Understanding Performance Anxiety
Suppose you could unhook from all your thoughts about how bad or unpleasant fear is and how much you hate it?
All it would take is being able to nonjudgmental notice the physical sensations, without trying to make them go away!
Trying to get rid of your fear takes up a lot of energy and keeps you from fully engaging in your life, because you are so busy struggling with your feelings.
WHAT ABOUT PERFORMANCE ANXIETY?
Most of you probably believe that high levels of anxiety will hurt your performance, so you need to reduce it to perform well.
Interestingly there is a lot of research that shows just the opposite….
In 1988, Psychologists Rich and Woolever showed that most people taking tests have similar anxiety levels.
What determines their performance is not their anxiety levels, but their ability to fully engage in the exam without getting distracted by their thoughts and feelings.
They performed well no matter how anxious they were.
This also applies to athletes and lovers – those who fully engage in the the task perform best.
Those who get distracted by their thoughts and feelings perform worst.
So if you practice mindfulness skills, learn to unhook from your negative thoughts, get good with your feelings and fully engage in the task at hand you will perform well.
In my last blog, I spoke about how trying to avoid your fear will only cause it to amplify.
Instead of avoiding, you first will need to engage by being fully present in whatever is happening right now in your life.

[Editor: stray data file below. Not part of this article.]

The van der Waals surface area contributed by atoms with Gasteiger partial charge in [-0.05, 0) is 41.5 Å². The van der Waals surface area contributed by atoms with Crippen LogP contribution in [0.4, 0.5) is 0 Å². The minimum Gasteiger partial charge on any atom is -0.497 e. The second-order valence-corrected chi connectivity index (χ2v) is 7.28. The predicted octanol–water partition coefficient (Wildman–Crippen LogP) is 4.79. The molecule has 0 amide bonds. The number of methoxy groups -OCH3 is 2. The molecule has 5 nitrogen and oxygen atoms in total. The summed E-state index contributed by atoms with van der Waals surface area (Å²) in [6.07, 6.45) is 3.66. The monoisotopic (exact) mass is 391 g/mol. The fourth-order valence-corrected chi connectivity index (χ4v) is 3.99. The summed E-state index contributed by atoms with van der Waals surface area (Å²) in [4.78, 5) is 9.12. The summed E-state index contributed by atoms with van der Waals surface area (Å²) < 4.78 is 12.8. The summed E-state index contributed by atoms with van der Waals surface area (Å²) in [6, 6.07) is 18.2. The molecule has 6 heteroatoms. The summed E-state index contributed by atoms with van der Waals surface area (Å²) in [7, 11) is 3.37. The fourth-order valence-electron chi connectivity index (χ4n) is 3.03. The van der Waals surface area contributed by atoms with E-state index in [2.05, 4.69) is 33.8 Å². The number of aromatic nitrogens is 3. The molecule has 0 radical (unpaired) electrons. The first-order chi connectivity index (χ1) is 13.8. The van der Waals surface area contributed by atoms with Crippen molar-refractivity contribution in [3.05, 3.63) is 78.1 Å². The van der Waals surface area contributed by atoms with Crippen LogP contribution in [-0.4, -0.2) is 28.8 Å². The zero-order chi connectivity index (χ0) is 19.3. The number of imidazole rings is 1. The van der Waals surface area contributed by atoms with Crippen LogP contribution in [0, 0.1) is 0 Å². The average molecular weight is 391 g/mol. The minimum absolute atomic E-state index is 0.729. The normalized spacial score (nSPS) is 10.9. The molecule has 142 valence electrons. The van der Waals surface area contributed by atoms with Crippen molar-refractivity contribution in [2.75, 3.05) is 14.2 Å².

The next step is expansion, which means to open up and make room for whatever is happening.
You don’t have to approve or want what is happening, but you stop fighting it.
The more you can allow your difficult feelings just to be, the smaller their impact and influence on your life.
A HINDU FABLE
There’s an ancient Hindu story that illustrates this very well…
An old master wanted to teach his negative student a lesson.
He asked the lad to go fetch him a bowl of water and some salt.
When the student returned with the water he instructed him to add a big handful of the salt to the bowl of water.
The master swirled the bowl of water with the salt until all the salt dissolved and then told the student to drink it.
The student took a sip and screwed up his face in disgust. “Horrible,” he cried.
The master laughed and agreed, “Yes, it is very unpleasant.” He beckoned him to follow to a nearby lake.
The master told the student to throw another big handful of salt into the lake.
The master said, “Now taste the water from the lake.” (Back in the days when you can drink safely from a lake I imagine.)
The student drank from the lake and smiled. “Not so hard to swallow this time I presume” said the master.
“The salt is like the inevitable pain you will encounter in life.
In both situations, the amount of salt was the same, but the smaller the container, the greater the bitterness.
So when life gives you pain, instead of closing in around it, like this bowl, you can open up and enlarge it like this lake.”
In the next blog I will share exactly how to do that…